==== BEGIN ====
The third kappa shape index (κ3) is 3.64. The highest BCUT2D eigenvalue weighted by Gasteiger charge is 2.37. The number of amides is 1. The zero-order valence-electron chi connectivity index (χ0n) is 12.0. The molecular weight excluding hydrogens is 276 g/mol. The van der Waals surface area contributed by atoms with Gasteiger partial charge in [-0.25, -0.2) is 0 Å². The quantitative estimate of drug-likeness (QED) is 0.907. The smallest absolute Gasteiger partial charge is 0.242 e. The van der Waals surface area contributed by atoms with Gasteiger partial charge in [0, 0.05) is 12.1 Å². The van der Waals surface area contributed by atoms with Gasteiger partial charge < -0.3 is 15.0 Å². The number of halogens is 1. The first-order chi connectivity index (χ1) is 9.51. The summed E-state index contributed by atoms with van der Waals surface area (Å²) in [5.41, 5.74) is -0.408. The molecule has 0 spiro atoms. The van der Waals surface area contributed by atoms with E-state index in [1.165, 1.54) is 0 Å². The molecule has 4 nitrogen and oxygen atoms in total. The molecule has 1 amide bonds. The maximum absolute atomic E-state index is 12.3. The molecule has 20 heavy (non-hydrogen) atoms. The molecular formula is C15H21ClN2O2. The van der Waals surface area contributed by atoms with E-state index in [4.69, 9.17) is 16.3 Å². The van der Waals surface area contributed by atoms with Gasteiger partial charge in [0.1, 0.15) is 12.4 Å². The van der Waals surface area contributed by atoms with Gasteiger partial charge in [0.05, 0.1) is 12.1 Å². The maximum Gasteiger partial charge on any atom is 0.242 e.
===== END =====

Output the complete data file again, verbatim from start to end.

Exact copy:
The third kappa shape index (κ3) is 3.64. The highest BCUT2D eigenvalue weighted by Gasteiger charge is 2.37. The number of amides is 1. The zero-order valence-electron chi connectivity index (χ0n) is 12.0. The molecular weight excluding hydrogens is 276 g/mol. The van der Waals surface area contributed by atoms with Gasteiger partial charge in [-0.25, -0.2) is 0 Å². The quantitative estimate of drug-likeness (QED) is 0.907. The smallest absolute Gasteiger partial charge is 0.242 e. The van der Waals surface area contributed by atoms with Gasteiger partial charge in [0, 0.05) is 12.1 Å². The van der Waals surface area contributed by atoms with Gasteiger partial charge < -0.3 is 15.0 Å². The number of halogens is 1. The first-order chi connectivity index (χ1) is 9.51. The summed E-state index contributed by atoms with van der Waals surface area (Å²) in [5.41, 5.74) is -0.408. The molecule has 0 spiro atoms. The van der Waals surface area contributed by atoms with E-state index in [1.165, 1.54) is 0 Å². The molecule has 4 nitrogen and oxygen atoms in total. The molecule has 1 amide bonds. The maximum absolute atomic E-state index is 12.3. The molecule has 20 heavy (non-hydrogen) atoms. The molecular formula is C15H21ClN2O2. The van der Waals surface area contributed by atoms with E-state index in [4.69, 9.17) is 16.3 Å². The van der Waals surface area contributed by atoms with Gasteiger partial charge in [0.1, 0.15) is 12.4 Å². The van der Waals surface area contributed by atoms with Gasteiger partial charge in [0.05, 0.1) is 12.1 Å². The maximum Gasteiger partial charge on any atom is 0.242 e.